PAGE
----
Everything old is new again
Another WSJ Online editorial today, this time on video games-
The Brain Workout
It talks about the increasingly noisy chorus of critics charge that the video-game industry--whose receipts now top the Hollywood box office--threatens to transform American kids into drooling zombies or out-and-out sociopaths. "We're trying to keep children away from R-rated violent movies that last 90 minutes," grumbles conservative media critic Brent Bozell, "but in too many basements and kids' bedrooms in America, children are role-playing murderers for hours on end, ad infinitum."
First off, wow. Video games outsell movies?
Second, We've been hearing this about video games for years. Before that it was RPGs, TV, Movies, and pool halls. I have a bigger problem with the sedentary nature of video games than anything else. Of course, when my son was younger we certainly monitored what games he was playing and for how long. That's MY job, not the government's.
Which, of course, is what this is all about. More government regulation.
Raunchy, blood-soaked video games, unleashing "a silent epidemic of media desensitization," are "stealing the innocence of our children," agrees Hillary Clinton. That's why she and fellow senators Joe Lieberman and Evan Bayh have introduced legislation to regulate the video-game industry, codifying its voluntary rating system and making it a federal crime for retailers to sell or rent inappropriate games to minors.
Even IF that's true, WHERE ARE THEIR PARENTS??? With games costing upwards of $50 EACH, I can't believe that the majority of parents don't know what kind of games their kids are playing.
Note to my liberal friends. While conservatives are certainly talking about this issue, once again it's the DEMOCRATS who are wanting to put limits and restrictions on what people buy. They tried it with music in the 80's and they're doing it again now.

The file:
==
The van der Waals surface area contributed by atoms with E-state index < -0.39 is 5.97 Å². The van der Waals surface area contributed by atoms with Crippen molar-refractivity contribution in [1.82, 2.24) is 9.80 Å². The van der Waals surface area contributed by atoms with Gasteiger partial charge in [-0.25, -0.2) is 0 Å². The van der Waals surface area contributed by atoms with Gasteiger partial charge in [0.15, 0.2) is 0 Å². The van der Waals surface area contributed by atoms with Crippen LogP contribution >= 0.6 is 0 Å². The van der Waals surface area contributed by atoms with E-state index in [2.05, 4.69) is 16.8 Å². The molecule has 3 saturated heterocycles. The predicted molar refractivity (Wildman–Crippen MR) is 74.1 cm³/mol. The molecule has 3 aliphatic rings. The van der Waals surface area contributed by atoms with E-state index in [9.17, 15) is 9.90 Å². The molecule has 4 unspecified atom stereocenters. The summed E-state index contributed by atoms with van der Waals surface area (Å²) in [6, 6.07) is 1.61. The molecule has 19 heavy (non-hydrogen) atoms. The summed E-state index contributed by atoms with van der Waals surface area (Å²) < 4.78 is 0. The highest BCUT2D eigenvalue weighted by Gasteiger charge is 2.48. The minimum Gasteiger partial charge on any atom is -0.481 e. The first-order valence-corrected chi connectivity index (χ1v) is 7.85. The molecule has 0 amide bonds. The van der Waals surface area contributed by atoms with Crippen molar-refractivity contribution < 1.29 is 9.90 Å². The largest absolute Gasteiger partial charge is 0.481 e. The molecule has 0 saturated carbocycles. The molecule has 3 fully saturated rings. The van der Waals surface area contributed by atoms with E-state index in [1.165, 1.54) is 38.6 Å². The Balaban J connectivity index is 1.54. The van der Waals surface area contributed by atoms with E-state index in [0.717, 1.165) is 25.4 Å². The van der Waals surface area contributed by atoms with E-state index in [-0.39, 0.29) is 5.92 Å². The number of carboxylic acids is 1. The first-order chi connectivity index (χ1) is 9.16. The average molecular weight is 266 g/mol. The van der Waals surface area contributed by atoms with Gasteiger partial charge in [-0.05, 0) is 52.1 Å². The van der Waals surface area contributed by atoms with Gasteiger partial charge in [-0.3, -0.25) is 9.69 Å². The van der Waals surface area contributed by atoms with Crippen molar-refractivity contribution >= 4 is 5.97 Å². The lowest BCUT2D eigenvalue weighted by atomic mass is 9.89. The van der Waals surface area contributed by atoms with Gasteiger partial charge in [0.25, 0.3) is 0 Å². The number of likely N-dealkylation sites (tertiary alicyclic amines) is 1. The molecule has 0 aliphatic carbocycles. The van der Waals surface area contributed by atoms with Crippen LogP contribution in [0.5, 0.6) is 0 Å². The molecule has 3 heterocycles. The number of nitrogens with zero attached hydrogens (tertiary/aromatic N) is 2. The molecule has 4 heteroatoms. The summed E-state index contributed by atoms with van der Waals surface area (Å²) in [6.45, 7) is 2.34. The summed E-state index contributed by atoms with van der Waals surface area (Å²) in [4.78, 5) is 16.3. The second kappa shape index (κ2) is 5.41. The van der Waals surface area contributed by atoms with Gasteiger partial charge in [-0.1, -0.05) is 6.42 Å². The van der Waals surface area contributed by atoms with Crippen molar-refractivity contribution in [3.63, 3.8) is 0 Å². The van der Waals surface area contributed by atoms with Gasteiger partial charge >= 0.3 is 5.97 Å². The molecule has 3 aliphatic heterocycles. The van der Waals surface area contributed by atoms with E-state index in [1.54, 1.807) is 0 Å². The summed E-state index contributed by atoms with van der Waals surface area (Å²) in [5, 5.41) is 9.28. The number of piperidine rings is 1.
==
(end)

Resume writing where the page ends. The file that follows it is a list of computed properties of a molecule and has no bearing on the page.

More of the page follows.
Most video games aren't violent or racy. A recent survey from the Progress and Freedom Foundation, a free-market think tank, found that more than 80% of the top-selling titles for the past five years came with the video-game industry's "Everyone" or "Teen" ratings, meaning that parents can assume reasonably inoffensive game content. About 15% of 2005's games received "Mature" or "Adults Only" ratings--surprisingly few, given that 65% of gamers are 18- to 34-year-olds.
So, it's games like Grand Theft Auto that get these people all up in arms, but they are really a minority in the realm of video games. Hmmm...again, just like the 'music problem' in the 80's.
Nonviolent games like The Sims franchise, an open-ended computer simulation of suburban life likened by visionary creator Will Wright to a "digital dollhouse," teach players bourgeois virtues. Blogger Glenn Reynolds, who devotes a chapter to gaming in his recent book on technology and society, "An Army of Davids," overheard his young daughter chatting with a friend about The Sims (a favorite among female gamers). "You have to have a job to buy food and things, and if you don't go to work, you get fired," she said matter-of-factly. "And if you spend all your money buying stuff, you have to make more." Thanks to The Sims, Mr. Reynolds says, his daughter now knows how to budget and how to read an income statement. In SimWorld, he notes, "narcissism, hedonism and impulsiveness are punished" and "traditional middle-class virtues, like thrift and planning, generally pay off."
Heh. Just....heh. ;)
(Reminder to self- go get Army of Davids)
The article goes on to point out some of the benefits of video games, much of which people have been saying for years. I like some of the new things that games are being used for too, like pain management for children undergoing surgery. How cool is that?!
Of course, when these kids grow up you get this---